The following article from the August 2006 issue of DNA looks at the endemic problem of homophobia in high schools.
This particular article also serves as a timely reminder for me of the importance of a CPCSM project I’ve been working on for a number of years and which is nearing completion.
Creating Safe Environments for LGBT Students: A Catholic Schools Perspective is a 5-session training program of strategies, resources, and reflections aimed at empowering Catholic high school professionals in their interactions with youth who have either come out as lesbian, gay, bisexual or transgender (LGBT) or who struggling with questions related to sexual orientation and/or identity.
You could call it a “safe staff” training manual for the Catholic high school context, one that is slated for publication in 2007 by the US-based publishing house, Haworth Press.
The program itself grew out of a series of “safe staff” training workshops developed by CPCSM and implemented in the mid-late 1990s in a number of Catholic high schools in the Archdiocese of St. Paul/Minneapolis.
Over the last two months while I’ve been in Australia, I’ve been reviewing the copyedited manuscript and contacting various publications to seek permission to reprint copyrighted material incorporated into certain sections of the manuscript. The latter task, in particular, is often tedious work. It's also all the more difficult by my being on the other side of the world to certain files, contacts, and resources back in Minneapolis.
Still, the sad reality of homophobia in our schools, so powerfully conveyed in the article below, reminds me of the importance, indeed, the absolute necessity, of a resource – and faith testimony – such as Creating Safe Environments for LGBT Students: A Catholic Schools Perspective.
By Simon Patience
August 2006 (Issue 79)
Violence, verbal taunts and emotional abuse – just a normal day at the office for gay high school teachers. Simon Patience tells what it’s like on the frontline of schoolyard homophobia.
“Do you think I’m cute, sir? says Brett, a big kid who’s been baiting me since the beginning of the lesson.
“I do,” butts in his mate, the enthusiastic, monkey-like Adrian. “He’s really cute, don’t you think so, Sir?”
But Lucy, who’s been watching the exchange, twists into a pained grimace and is not impressed. Ädrian, that stuff’s not a turn-on, okay? It’s just gross.”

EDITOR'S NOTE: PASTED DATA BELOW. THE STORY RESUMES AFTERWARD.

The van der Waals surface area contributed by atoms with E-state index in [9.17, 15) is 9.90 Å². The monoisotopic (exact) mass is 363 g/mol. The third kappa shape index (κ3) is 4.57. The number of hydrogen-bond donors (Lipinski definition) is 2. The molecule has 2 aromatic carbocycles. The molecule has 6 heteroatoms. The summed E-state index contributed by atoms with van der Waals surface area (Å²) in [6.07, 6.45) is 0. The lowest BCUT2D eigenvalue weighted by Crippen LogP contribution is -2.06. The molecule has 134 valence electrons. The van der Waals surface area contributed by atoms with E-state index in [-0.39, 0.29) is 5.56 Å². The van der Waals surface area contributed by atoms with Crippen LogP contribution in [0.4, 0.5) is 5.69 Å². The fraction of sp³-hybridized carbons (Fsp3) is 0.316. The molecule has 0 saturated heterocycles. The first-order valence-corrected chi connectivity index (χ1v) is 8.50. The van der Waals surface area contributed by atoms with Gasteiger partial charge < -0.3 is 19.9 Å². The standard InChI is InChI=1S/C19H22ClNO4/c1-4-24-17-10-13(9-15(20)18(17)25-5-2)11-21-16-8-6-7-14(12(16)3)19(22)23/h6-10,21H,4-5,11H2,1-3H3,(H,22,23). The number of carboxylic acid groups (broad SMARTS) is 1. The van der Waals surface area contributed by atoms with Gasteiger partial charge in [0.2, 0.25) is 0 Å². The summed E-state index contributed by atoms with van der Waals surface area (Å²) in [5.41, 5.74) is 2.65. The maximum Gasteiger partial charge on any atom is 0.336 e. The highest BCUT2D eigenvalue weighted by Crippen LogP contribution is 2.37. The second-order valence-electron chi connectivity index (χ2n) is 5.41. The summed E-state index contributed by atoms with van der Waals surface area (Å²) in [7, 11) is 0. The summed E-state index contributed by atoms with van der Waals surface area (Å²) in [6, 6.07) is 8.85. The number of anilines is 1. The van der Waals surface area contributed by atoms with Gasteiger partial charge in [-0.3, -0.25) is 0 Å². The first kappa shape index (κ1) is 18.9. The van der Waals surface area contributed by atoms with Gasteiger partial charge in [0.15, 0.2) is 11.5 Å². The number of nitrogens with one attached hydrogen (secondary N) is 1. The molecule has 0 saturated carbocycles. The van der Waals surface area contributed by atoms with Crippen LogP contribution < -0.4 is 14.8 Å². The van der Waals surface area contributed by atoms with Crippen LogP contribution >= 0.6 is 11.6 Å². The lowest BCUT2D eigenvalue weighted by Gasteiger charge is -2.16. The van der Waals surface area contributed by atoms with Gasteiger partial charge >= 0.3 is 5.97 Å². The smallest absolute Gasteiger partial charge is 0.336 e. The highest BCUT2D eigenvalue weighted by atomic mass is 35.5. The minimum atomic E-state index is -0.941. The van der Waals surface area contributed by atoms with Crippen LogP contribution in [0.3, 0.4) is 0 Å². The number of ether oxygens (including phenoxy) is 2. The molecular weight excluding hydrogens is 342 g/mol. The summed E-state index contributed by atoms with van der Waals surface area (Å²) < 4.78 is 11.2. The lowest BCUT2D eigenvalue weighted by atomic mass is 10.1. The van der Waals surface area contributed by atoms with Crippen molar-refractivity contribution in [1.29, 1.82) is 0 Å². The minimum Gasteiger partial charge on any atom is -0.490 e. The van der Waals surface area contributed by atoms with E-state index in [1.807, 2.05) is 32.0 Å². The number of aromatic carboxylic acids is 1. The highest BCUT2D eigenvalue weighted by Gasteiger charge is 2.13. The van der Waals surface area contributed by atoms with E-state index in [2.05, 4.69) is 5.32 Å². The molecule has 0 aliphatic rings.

This little interlude is followed by various denoucements, talk about “that fag” Michael Jackson and “that poof, wannabe black” Eminem.
If the dialogue strikes you as drab, I apologise. I am merely reproducing verbatim what I’ve heard working as an emergency teacher around Melbourne.
We’ve all heard excuses for this crap: the kids are “forging their identities” and they’ll grow out of it. But that doesn’t stop the weary despair that descends when I’m stuck in a room of tough adolescents and I’ve got to listen to it.
Homophobia is something that seems to thrive in schools – particularly in poorer areas. You can hear the same kind of comments in posh schools but there’ll always be a voice or two that pipe up in defence of all things pink. Another factor is the cultural background that the kids come from. From Macedonia to Somalia, they come from places where attitudes to homosexuality are a hell of a lot less liberal than here in the West.
It would take a braver man than me to attempt to tell these kids that what they’re saying is wrong. Reveal any opinion that has a wiff of being pro-fag and you’re likely to incite a horrified reaction; more so than any other topic.
Teenagers don’t like ambiguity. If you express a point of view that’s foreign to them or suggest that the world around them may be more complex than they’re willing to admit, they won’t like you for it. On the contrary, first they’ll snarl at you and then be completely dismissive.
When pop culture inventions like Queer Eye for the Straight Guy and the Scissor Sisters began to infiltrate the mainstream, optimists heralded the coming of a new age. On the other hand, pessimists like me lamented the fact that gayness had been reduced to being the latest fad – one that would be unfashionable in six months. I laughed at articles claiming that teenagers now used the word ‘gay’ to mean ‘cool’ not ‘bad’. They sure as hell weren’t the teenagers in any of the classes I was taking.
Yet, at the same time, I hoped that increased media visibility would mean that kids would be more accepting of something that was no longer a creeping, unseen menace; the way homosexuality seemed when I was at high school.
Maybe we’re never going to see a new age. Perhaps homosexuality is always going to be a sinister shadow that Western adolescents will define themselves against.
If you really wanted to make a difference to the way young people talk and think about poofs and dykes, you’d need a separate subject in the syllabus, one in which teachers could spend a whole lesson, every day, constructing activities and discussions that challenged the pre-conceived ideas that exist in the world.
This is very unlikely. It’s all very well to describe a bad situation. It’s another things to suggest ways of addressing the problem that aren’t far-fetched or impractical. Some schools do have programs that try to teach their students that homophobia is a hateful thing, but for the vast majority of schools and students it’s a complete non-issue.
I think one step in the right direction would be for people who don’t work in schools to be given an accurate picture of the way teenagers think and feel about homosexuality. Society needs to be conscious of the fact that a problem still exists before anything can be done.